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Monday, December 15, 2014

The Magician's Lie by Greer Macallister

The Magician's Lie 

I must admit this novel came as a surprise.  I'm not sure just what I was expecting, but as I read, I felt as if I were listening to Scheherazade.  I was as intent on the story as was the young policeman.

Set in 1905 in Waterloo, Iowa, the beginning didn't really grab me.  Not the style and not the content: Virgil Holt, a young, small town policeman attends a magic show and when the Amazing Arden takes an ax and cuts a man in half, the audience is horrified.  Even after the man emerges, healed and whole, the audience, including Virgil, is still shaken.

When the body of the Amazing Arden's husband is found after the show, it appears that perhaps the illusion was actually a murder.

When Virgil inadvertently runs into the illusionist, he takes her into custody, and using several sets of handcuffs (he fears she may be an escape artist like Houdini), secures her in the jail.  He asks her to tell him of the murder.

Arden asks who was murdered, then denies responsibility.  Each time Virgil presses her to confess and tell him about what happened, Arden resorts to the story of her life.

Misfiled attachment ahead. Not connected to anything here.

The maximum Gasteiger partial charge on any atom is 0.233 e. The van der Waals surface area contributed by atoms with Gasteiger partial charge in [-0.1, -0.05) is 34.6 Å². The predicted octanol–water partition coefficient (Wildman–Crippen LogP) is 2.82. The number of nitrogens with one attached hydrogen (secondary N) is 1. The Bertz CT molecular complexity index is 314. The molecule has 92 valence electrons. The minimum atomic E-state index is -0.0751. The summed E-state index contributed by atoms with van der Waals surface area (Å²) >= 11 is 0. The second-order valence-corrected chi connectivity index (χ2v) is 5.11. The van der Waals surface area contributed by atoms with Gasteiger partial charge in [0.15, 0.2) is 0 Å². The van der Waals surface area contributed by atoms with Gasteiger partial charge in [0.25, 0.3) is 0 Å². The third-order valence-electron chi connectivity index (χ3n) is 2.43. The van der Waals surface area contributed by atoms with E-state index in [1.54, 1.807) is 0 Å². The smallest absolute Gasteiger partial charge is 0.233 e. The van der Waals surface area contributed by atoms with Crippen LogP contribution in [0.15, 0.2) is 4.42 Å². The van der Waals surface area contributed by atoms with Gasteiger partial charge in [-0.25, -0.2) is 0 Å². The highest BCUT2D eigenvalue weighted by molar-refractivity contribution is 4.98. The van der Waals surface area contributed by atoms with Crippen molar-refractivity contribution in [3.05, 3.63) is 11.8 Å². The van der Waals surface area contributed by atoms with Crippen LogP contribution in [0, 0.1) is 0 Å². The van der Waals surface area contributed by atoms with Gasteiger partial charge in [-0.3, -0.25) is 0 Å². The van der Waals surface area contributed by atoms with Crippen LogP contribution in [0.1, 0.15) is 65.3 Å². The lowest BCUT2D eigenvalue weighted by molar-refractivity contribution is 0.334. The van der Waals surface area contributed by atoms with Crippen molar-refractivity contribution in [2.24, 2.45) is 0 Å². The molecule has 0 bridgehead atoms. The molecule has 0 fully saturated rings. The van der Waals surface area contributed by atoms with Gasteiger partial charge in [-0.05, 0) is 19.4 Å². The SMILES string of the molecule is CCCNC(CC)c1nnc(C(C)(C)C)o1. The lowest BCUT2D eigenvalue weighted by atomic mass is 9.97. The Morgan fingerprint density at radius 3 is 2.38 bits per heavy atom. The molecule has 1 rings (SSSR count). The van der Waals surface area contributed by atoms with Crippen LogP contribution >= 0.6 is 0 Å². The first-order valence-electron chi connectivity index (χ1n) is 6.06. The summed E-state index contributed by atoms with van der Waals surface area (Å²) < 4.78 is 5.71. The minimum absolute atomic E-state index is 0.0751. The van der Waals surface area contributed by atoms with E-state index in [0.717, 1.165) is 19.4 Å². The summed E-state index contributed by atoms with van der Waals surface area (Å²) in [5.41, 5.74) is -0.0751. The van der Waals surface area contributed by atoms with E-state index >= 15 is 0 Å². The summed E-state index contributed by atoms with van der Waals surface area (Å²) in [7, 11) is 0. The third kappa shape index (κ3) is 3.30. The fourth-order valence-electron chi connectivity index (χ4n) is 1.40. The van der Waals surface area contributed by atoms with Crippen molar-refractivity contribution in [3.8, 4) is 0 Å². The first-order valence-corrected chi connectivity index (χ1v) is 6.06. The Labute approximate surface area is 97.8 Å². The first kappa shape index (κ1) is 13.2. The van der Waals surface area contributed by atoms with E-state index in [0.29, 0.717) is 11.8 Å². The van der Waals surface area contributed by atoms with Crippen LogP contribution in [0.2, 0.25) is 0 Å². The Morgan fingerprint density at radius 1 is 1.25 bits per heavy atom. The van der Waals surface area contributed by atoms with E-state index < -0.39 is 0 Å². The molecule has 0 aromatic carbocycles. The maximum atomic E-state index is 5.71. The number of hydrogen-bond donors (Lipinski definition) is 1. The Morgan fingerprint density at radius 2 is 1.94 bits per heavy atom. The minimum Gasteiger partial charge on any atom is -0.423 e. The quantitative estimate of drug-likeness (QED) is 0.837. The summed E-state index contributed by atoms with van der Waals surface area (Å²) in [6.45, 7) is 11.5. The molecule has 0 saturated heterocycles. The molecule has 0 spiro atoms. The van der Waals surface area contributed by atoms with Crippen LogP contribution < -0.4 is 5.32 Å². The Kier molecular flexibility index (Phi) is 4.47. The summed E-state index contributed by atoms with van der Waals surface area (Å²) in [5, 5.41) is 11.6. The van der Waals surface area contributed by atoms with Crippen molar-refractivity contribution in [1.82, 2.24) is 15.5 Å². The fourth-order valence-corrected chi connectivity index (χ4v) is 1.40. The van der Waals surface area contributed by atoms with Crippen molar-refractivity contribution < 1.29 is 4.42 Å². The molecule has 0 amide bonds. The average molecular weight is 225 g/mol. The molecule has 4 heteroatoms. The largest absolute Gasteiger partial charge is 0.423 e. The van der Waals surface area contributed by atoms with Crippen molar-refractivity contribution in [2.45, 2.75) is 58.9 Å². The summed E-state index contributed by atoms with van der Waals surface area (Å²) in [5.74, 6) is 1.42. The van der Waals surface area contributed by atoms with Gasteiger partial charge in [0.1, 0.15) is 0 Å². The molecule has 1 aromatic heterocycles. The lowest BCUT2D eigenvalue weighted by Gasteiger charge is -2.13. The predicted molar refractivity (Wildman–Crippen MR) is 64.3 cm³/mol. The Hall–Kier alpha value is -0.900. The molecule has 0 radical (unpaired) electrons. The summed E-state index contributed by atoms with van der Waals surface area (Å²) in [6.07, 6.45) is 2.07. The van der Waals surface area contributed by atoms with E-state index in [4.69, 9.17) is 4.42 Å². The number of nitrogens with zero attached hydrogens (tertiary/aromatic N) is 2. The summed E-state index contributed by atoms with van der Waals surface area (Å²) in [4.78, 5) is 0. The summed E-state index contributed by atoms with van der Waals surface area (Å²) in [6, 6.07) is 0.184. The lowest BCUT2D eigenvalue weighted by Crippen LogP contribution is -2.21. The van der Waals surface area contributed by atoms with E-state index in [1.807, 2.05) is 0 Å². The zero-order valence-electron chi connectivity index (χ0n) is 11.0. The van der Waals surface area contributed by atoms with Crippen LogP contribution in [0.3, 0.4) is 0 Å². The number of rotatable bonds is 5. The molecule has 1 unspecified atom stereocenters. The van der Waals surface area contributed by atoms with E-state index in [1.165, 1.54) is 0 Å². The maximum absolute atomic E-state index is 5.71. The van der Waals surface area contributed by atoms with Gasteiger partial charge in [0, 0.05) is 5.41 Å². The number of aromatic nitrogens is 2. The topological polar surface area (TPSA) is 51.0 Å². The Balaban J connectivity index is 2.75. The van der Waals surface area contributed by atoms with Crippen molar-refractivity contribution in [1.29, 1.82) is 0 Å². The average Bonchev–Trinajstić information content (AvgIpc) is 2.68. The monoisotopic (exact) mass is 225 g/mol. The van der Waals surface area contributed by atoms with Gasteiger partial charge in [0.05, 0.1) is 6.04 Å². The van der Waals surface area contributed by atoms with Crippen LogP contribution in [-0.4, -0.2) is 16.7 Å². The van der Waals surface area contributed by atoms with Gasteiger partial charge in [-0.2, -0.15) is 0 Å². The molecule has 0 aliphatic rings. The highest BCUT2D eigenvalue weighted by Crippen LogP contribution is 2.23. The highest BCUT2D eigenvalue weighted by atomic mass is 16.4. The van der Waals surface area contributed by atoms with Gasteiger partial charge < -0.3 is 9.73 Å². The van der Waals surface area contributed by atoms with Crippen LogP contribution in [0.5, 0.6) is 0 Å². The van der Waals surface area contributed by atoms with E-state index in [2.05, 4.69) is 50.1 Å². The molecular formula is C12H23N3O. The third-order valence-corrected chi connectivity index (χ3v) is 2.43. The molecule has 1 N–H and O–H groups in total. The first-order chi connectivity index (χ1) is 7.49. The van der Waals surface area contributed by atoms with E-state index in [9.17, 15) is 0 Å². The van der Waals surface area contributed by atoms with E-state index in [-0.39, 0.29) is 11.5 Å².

And this is where I got caught up; not only does the style change drastically, but so does the complexity of the plot.  As Arden tells her story, trying to convince Virgil of her innocence and to persuade him to let her go, the reader is pulled in to a fascinating tale that begins early in Arden's childhood.

Parts are chilling (when Arden speaks of Ray), but all of it is fascinating as Arden explains the remarkable circumstances of her life.  From wealth to struggling to get by, from home to the Biltmore mansion, to New York as a chorus girl, to Vaudeville as a magician's assistant....

There are occasional breaks in which the story returns to the jail and Arden's attempts to convince Virgil, then back to the enthralling story of her life.

All the time, the reader is as unsure as Virgil, wanting to believe in Arden, but uncertain about how much of what she says in true.

Recommended if you want a book with complex characters and a suspenseful plot.  Magic or illusion; truth or lie.

Read in June; blog post scheduled for Dec.  

NetGalley/SOURCEBOOKS, Landmark

Lit. Fiction.  Jan. 1, 2015.  Print length:  320 pages.


  1. Arden's life sounds fascinating. I don't usually like books told in flashbacks, but it sounds like this one is done well. Might have to check it out. :)

    1. It took me a little while to get into this one, but then I couldn't put it down!

  2. I've this one on my reading list. Now I can't wait to read it after reading your review. :)

  3. I hope you enjoy it, Melody. Finding out all about Arden's past became an obsession. :)

  4. Adding this one to my wish list. Arden sounds like a fascinating character.

    1. Arden can spin a tale, and the reader gets as wrapped up in her narrative as Virgil does. Truth or lie?